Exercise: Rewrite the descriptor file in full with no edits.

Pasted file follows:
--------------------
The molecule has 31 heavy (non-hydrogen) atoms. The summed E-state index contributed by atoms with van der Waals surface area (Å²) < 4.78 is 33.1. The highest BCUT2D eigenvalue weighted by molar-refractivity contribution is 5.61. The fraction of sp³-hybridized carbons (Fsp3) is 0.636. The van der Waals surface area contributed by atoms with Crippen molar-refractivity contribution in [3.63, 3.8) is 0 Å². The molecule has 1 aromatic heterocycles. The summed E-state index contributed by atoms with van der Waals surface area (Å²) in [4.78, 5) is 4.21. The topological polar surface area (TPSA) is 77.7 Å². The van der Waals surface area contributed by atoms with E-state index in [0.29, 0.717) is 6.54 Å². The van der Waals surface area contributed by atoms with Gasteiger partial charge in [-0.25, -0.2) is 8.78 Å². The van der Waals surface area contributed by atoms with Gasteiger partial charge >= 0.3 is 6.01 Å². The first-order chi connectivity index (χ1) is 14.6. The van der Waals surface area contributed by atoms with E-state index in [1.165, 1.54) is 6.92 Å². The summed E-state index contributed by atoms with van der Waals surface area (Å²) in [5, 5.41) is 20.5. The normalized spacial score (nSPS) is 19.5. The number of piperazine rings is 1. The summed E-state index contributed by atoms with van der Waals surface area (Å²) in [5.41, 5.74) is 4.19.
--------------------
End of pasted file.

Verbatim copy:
The molecule has 31 heavy (non-hydrogen) atoms. The summed E-state index contributed by atoms with van der Waals surface area (Å²) < 4.78 is 33.1. The highest BCUT2D eigenvalue weighted by molar-refractivity contribution is 5.61. The fraction of sp³-hybridized carbons (Fsp3) is 0.636. The van der Waals surface area contributed by atoms with Crippen molar-refractivity contribution in [3.63, 3.8) is 0 Å². The molecule has 1 aromatic heterocycles. The summed E-state index contributed by atoms with van der Waals surface area (Å²) in [4.78, 5) is 4.21. The topological polar surface area (TPSA) is 77.7 Å². The van der Waals surface area contributed by atoms with E-state index in [0.29, 0.717) is 6.54 Å². The van der Waals surface area contributed by atoms with Gasteiger partial charge in [-0.25, -0.2) is 8.78 Å². The van der Waals surface area contributed by atoms with Gasteiger partial charge >= 0.3 is 6.01 Å². The first-order chi connectivity index (χ1) is 14.6. The van der Waals surface area contributed by atoms with E-state index in [1.165, 1.54) is 6.92 Å². The summed E-state index contributed by atoms with van der Waals surface area (Å²) in [5, 5.41) is 20.5. The normalized spacial score (nSPS) is 19.5. The number of piperazine rings is 1. The summed E-state index contributed by atoms with van der Waals surface area (Å²) in [5.41, 5.74) is 4.19.